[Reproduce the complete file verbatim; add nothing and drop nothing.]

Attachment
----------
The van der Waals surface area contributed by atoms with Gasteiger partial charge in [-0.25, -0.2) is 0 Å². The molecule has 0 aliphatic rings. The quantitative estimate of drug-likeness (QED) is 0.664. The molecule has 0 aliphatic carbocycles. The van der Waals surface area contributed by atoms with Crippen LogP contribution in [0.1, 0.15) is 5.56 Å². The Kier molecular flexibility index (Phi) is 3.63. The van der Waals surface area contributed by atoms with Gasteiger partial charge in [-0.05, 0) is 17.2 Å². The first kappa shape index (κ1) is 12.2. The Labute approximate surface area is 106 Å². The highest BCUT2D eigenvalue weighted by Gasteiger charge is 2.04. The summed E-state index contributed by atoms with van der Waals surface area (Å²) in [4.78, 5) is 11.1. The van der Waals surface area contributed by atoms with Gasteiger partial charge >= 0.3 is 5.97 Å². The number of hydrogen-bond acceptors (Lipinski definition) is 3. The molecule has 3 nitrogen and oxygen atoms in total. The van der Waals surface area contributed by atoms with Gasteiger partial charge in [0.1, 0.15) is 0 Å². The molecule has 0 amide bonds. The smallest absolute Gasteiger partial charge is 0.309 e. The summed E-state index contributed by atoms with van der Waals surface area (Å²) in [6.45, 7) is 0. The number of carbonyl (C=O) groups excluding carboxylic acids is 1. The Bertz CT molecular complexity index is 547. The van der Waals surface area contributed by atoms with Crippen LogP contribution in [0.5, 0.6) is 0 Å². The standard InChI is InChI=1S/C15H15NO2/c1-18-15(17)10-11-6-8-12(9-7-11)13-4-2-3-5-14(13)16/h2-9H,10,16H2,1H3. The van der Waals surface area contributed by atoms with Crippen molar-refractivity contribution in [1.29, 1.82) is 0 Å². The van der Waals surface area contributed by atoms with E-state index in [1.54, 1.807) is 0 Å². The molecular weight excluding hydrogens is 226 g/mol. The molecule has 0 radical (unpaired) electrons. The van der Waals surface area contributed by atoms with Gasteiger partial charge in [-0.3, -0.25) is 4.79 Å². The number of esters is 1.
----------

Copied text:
The van der Waals surface area contributed by atoms with Gasteiger partial charge in [-0.25, -0.2) is 0 Å². The molecule has 0 aliphatic rings. The quantitative estimate of drug-likeness (QED) is 0.664. The molecule has 0 aliphatic carbocycles. The van der Waals surface area contributed by atoms with Crippen LogP contribution in [0.1, 0.15) is 5.56 Å². The Kier molecular flexibility index (Phi) is 3.63. The van der Waals surface area contributed by atoms with Gasteiger partial charge in [-0.05, 0) is 17.2 Å². The first kappa shape index (κ1) is 12.2. The Labute approximate surface area is 106 Å². The highest BCUT2D eigenvalue weighted by Gasteiger charge is 2.04. The summed E-state index contributed by atoms with van der Waals surface area (Å²) in [4.78, 5) is 11.1. The van der Waals surface area contributed by atoms with Gasteiger partial charge >= 0.3 is 5.97 Å². The number of hydrogen-bond acceptors (Lipinski definition) is 3. The molecule has 3 nitrogen and oxygen atoms in total. The van der Waals surface area contributed by atoms with Gasteiger partial charge in [0.1, 0.15) is 0 Å². The molecule has 0 amide bonds. The smallest absolute Gasteiger partial charge is 0.309 e. The summed E-state index contributed by atoms with van der Waals surface area (Å²) in [6.45, 7) is 0. The number of carbonyl (C=O) groups excluding carboxylic acids is 1. The Bertz CT molecular complexity index is 547. The van der Waals surface area contributed by atoms with Crippen LogP contribution in [0.5, 0.6) is 0 Å². The standard InChI is InChI=1S/C15H15NO2/c1-18-15(17)10-11-6-8-12(9-7-11)13-4-2-3-5-14(13)16/h2-9H,10,16H2,1H3. The van der Waals surface area contributed by atoms with Crippen molar-refractivity contribution in [1.29, 1.82) is 0 Å². The van der Waals surface area contributed by atoms with E-state index in [1.54, 1.807) is 0 Å². The molecular weight excluding hydrogens is 226 g/mol. The molecule has 0 radical (unpaired) electrons. The van der Waals surface area contributed by atoms with Gasteiger partial charge in [-0.3, -0.25) is 4.79 Å². The number of esters is 1.